Sunday, March 15, 2009

Andy Warhol in Taipei


Andy Warhol at the CKS

The latest 'hot' exhibition to visit in Taipei is th Andy Warhol retrospective at the Chiang Kai Shek Memorial Hall (at least, I think they changed the name back from 'Democracy Memorial Hall', when the DPP were pissing around with changing names of historical monuments). I suppose I am not the biggest fan on earth of Warhol, but I am happy enough to go along and check it out - especially since it was with a few arty friends who know a little more about the subject of screen printing and pop art.

What made me double-intrigued was the fact that it was being held underneath the mausoleum of said National Icon - and it could not escape my finely-honed sense of irony that one of the key exhibits was a print of his arch-nemesis, Mao Zedong.

Like all too many exhibitions in Taiwan, there were too many exhibits (walls and walls full of Marilyn, it seemed) and too many people shuffling around. The exhibition design was lacking, and the space was, in a word, 'poky' - although I can hardly blame this on them - if you plan to have an exhibition under a tomb you ain't going to argue about space. The shop did seem, however, to deliver on the 'commercial art' promise of Warhol, and was thus packed with people buying tat pasted with Warhol signatures.

Or maybe I was just hung over. Anyway - a fun day out. By starting at Chiang Kai Shek and ending up at Ximen, I really did feel like I was in a foreign country for the first time in a little while.


Seeing the dancers practicing in the windows reminded me of trips there when I first arrived. The photo I took that day of the kids throwing one of their friends in the air is still one of my favourite shots.


Friends jacking around


I probably take the same photo every time, but it still makes me chuckle.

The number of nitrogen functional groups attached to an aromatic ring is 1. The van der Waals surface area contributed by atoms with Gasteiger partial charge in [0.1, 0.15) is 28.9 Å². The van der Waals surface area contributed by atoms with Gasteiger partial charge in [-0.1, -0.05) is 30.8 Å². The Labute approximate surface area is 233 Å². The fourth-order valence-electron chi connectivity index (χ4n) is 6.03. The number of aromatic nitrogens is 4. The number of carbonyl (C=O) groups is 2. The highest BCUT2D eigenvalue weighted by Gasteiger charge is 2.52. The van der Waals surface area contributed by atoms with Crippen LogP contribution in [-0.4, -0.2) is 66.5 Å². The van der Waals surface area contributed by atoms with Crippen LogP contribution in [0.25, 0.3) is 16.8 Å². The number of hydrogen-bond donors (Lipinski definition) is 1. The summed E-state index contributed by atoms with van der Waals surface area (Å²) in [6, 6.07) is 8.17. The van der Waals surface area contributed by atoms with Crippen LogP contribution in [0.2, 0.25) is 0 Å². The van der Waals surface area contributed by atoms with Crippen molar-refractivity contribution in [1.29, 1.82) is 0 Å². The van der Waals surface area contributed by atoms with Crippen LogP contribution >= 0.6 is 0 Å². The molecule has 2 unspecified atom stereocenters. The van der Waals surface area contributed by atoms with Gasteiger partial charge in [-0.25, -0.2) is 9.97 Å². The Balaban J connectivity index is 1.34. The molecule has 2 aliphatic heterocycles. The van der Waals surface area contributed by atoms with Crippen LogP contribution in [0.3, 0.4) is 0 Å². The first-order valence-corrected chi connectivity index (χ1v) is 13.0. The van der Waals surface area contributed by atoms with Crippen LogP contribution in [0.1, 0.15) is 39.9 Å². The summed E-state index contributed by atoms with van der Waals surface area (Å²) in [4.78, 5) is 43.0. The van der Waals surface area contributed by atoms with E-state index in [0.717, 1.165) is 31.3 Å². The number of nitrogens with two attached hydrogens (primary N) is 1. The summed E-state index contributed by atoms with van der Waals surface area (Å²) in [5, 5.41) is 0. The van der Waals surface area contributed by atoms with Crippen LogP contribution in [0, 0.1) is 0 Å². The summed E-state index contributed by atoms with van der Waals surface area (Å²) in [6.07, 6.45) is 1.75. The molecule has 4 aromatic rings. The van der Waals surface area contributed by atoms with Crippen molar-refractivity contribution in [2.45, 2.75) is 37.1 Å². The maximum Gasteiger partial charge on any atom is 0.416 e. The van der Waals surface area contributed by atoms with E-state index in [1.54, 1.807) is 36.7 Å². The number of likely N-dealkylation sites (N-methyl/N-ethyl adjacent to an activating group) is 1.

Impressive doors, and brass nobs.

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Friday, January 05, 2007

Carsten Höller - Tate 2006

I LOVE THE TATE MODERN.

Every time I go it just manages to blow me away with its scale and scope, and yet with its openness and refreshing lack of hautiness so common in modern art galleries.

I love seeing the tourists' faces when they come upon the Turbine Hall. No doubt, they have been dragging their families from tour to museum to exhibition and you can imaging the kids whinging that they would really rather be having a Happy Meal thankyou very much. But that is all forgotten, and as the American art students studiously take notes, Grannies strain their necks and bepolonecked German art critics reflect, a dozen kids whizz around the exhibition imagining they are space fighters. This has happened three times in as many years (before with Anish Kapoor and Rachel Whitbread), and it is a credit to the curators that they can draw in such disperate groups.

This time though. This time. Wow. Never have I been challenged with such a physical, kinetic assault that at the same time piqued my engineering, art and whizz bang kiddo sensibilities. Forget all that - I WANT TO GO AGAIN!

For Carsten Höller, the experience of sliding is best summed up in a phrase by the French writer Roger Caillois as a 'voluptuous panic upon an otherwise lucid mind'. The slides are impressive sculptures in their own right, and you don't have to hurtle down them to appreciate this artwork. What interests Höller, however, is both the visual spectacle of watching people sliding and the 'inner spectacle' experienced by the sliders themselves, the state of simultaneous delight and anxiety that you enter as you descend.


One thing I love - it's free entry and the dryest route between the South Bank and the St. 'Blade of Light' Pauls Bridge ... take 2 minutes or 2 days, as you please


LEVEL 5